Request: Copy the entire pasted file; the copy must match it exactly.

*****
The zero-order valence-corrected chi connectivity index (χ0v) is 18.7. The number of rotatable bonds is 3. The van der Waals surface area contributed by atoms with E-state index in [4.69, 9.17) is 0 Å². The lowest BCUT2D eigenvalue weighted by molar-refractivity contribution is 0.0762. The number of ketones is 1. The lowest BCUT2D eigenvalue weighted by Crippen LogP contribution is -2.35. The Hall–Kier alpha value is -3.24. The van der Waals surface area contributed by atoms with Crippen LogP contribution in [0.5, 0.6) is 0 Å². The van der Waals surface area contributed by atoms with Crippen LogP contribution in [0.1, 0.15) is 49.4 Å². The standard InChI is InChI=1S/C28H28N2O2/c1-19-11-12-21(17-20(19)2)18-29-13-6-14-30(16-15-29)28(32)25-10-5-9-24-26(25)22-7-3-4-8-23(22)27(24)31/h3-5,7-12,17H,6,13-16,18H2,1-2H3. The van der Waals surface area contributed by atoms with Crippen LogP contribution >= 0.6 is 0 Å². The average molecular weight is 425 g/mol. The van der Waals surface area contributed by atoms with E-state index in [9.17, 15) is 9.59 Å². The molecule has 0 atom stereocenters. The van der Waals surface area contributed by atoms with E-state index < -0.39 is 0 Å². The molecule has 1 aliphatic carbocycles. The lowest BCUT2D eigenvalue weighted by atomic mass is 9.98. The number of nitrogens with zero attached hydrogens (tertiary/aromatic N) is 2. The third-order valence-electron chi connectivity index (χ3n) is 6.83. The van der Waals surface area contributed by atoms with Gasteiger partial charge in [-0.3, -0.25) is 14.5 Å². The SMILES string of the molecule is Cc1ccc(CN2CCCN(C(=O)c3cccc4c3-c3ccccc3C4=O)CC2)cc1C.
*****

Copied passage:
The zero-order valence-corrected chi connectivity index (χ0v) is 18.7. The number of rotatable bonds is 3. The van der Waals surface area contributed by atoms with E-state index in [4.69, 9.17) is 0 Å². The lowest BCUT2D eigenvalue weighted by molar-refractivity contribution is 0.0762. The number of ketones is 1. The lowest BCUT2D eigenvalue weighted by Crippen LogP contribution is -2.35. The Hall–Kier alpha value is -3.24. The van der Waals surface area contributed by atoms with Crippen LogP contribution in [0.5, 0.6) is 0 Å². The van der Waals surface area contributed by atoms with Crippen LogP contribution in [0.1, 0.15) is 49.4 Å². The standard InChI is InChI=1S/C28H28N2O2/c1-19-11-12-21(17-20(19)2)18-29-13-6-14-30(16-15-29)28(32)25-10-5-9-24-26(25)22-7-3-4-8-23(22)27(24)31/h3-5,7-12,17H,6,13-16,18H2,1-2H3. The van der Waals surface area contributed by atoms with Crippen LogP contribution >= 0.6 is 0 Å². The average molecular weight is 425 g/mol. The van der Waals surface area contributed by atoms with E-state index in [9.17, 15) is 9.59 Å². The molecule has 0 atom stereocenters. The van der Waals surface area contributed by atoms with E-state index < -0.39 is 0 Å². The molecule has 1 aliphatic carbocycles. The lowest BCUT2D eigenvalue weighted by atomic mass is 9.98. The number of nitrogens with zero attached hydrogens (tertiary/aromatic N) is 2. The third-order valence-electron chi connectivity index (χ3n) is 6.83. The van der Waals surface area contributed by atoms with Gasteiger partial charge in [-0.3, -0.25) is 14.5 Å². The SMILES string of the molecule is Cc1ccc(CN2CCCN(C(=O)c3cccc4c3-c3ccccc3C4=O)CC2)cc1C.